Document Detail

Long-Term Outcomes After Transcatheter Aortic Valve Implantation: Insights on Prognostic Factors and Valve Durability From the Canadian Multicenter Experience.
MedLine Citation:
PMID:  23062535     Owner:  NLM     Status:  Publisher    
OBJECTIVES: This study sought to evaluate the long-term outcomes after transcatheter aortic valve implantation (TAVI) in the Multicenter Canadian Experience study, with special focus on the causes and predictors of late mortality and valve durability. BACKGROUND: Very few data exist on the long-term outcomes associated with TAVI. METHODS: This was a multicenter study including 339 patients considered to be nonoperable or at very high surgical risk (mean age: 81 ± 8 years; Society of Thoracic Surgeons score: 9.8 ± 6.4%) who underwent TAVI with a balloon-expandable Edwards valve (transfemoral: 48%, transapical: 52%). Follow-up was available in 99% of the patients, and serial echocardiographic exams were evaluated in a central echocardiography core laboratory. RESULTS: At a mean follow-up of 42 ± 15 months 188 patients (55.5%) had died. The causes of late death (152 patients) were noncardiac (59.2%), cardiac (23.0%), and unknown (17.8%). The predictors of late mortality were chronic obstructive pulmonary disease (hazard ratio [HR]: 2.18, 95% confidence interval [CI]: 1.53 to 3.11), chronic kidney disease (HR: 1.08 for each decrease of 10 ml/min in estimated glomerular filtration rate, 95% CI: 1.01 to 1.19), chronic atrial fibrillation (HR: 1.44, 95% CI: 1.02 to 2.03), and frailty (HR: 1.52, 95% CI: 1.07 to 2.17). A mild nonclinically significant decrease in valve area occurred at 2-year follow-up (p < 0.01), but no further reduction in valve area was observed up to 4-year follow-up. No changes in residual aortic regurgitation and no cases of structural valve failure were observed during the follow-up period. CONCLUSIONS: Approximately one-half of the patients who underwent TAVI because of a high or prohibitive surgical risk profile had died at a mean follow-up of 3.5 years. Late mortality was due to noncardiac comorbidities in more than one-half of patients. No clinically significant deterioration in valve function was observed throughout the follow-up period.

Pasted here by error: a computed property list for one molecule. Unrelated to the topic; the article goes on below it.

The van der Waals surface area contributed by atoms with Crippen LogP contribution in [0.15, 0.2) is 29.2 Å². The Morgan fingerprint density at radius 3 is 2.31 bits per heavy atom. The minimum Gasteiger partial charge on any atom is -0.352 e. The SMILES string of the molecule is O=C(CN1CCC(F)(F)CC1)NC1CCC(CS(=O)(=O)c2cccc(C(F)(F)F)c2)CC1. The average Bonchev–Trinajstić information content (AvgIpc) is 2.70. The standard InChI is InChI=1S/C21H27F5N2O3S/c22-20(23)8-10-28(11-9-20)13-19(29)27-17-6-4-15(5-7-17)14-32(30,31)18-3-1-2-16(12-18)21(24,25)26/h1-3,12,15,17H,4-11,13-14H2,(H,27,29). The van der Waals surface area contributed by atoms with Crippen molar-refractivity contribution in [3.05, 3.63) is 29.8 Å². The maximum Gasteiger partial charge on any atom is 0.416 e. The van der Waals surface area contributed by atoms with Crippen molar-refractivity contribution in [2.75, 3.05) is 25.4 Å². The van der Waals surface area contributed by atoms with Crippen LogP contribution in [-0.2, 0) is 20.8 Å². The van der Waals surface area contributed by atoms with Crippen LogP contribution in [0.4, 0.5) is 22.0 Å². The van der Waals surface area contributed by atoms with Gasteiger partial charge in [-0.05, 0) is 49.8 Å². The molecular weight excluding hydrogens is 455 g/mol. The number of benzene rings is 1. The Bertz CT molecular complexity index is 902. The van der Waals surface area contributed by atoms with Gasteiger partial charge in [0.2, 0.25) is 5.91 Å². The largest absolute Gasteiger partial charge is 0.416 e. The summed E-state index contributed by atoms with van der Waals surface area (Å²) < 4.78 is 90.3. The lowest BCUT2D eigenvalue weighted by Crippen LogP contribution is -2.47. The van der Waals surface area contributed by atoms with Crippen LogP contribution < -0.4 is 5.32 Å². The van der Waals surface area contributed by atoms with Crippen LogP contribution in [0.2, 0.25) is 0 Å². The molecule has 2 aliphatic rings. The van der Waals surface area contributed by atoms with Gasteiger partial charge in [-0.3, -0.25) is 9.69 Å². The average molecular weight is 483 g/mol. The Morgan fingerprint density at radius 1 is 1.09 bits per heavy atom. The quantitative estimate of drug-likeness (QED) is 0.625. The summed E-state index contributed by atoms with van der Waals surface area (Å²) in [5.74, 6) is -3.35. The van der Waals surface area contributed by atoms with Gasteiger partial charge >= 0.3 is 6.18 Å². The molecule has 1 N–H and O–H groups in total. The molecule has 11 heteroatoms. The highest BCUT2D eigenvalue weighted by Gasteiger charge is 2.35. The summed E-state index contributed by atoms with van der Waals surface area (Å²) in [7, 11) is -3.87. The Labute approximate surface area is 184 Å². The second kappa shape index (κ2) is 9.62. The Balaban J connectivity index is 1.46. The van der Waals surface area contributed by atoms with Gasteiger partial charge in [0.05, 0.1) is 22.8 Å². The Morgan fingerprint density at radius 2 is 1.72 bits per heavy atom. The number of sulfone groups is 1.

Josep Rodés-Cabau; John G Webb; Anson Cheung; Jian Ye; Eric Dumont; Mark Osten; Christopher M Feindel; Madhu K Natarajan; James L Velianou; Giussepe Martucci; Benoît Devarennes; Robert Chisholm; Mark Peterson; Christopher R Thompson; David Wood; Stefan Toggweiler; Ronen Gurvitch; Samuel V Lichtenstein; Daniel Doyle; Robert Delarochellière; Kevin Teoh; Victor Chu; Kevin Bainey; Kevin Lachapelle; Asim Cheema; David Latter; Jean G Dumesnil; Philippe Pibarot; Eric Horlick
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Publication Detail:
Type:  JOURNAL ARTICLE     Date:  2012-9-28
Journal Detail:
Title:  Journal of the American College of Cardiology     Volume:  -     ISSN:  1558-3597     ISO Abbreviation:  J. Am. Coll. Cardiol.     Publication Date:  2012 Sep 
Date Detail:
Created Date:  2012-10-15     Completed Date:  -     Revised Date:  -    
Medline Journal Info:
Nlm Unique ID:  8301365     Medline TA:  J Am Coll Cardiol     Country:  -    
Other Details:
Languages:  ENG     Pagination:  -     Citation Subset:  -    
Copyright Information:
Copyright © 2012 American College of Cardiology Foundation. Published by Elsevier Inc. All rights reserved.
Quebec Heart and Lung Institute, Laval University, Quebec City, Quebec, Canada. Electronic address:
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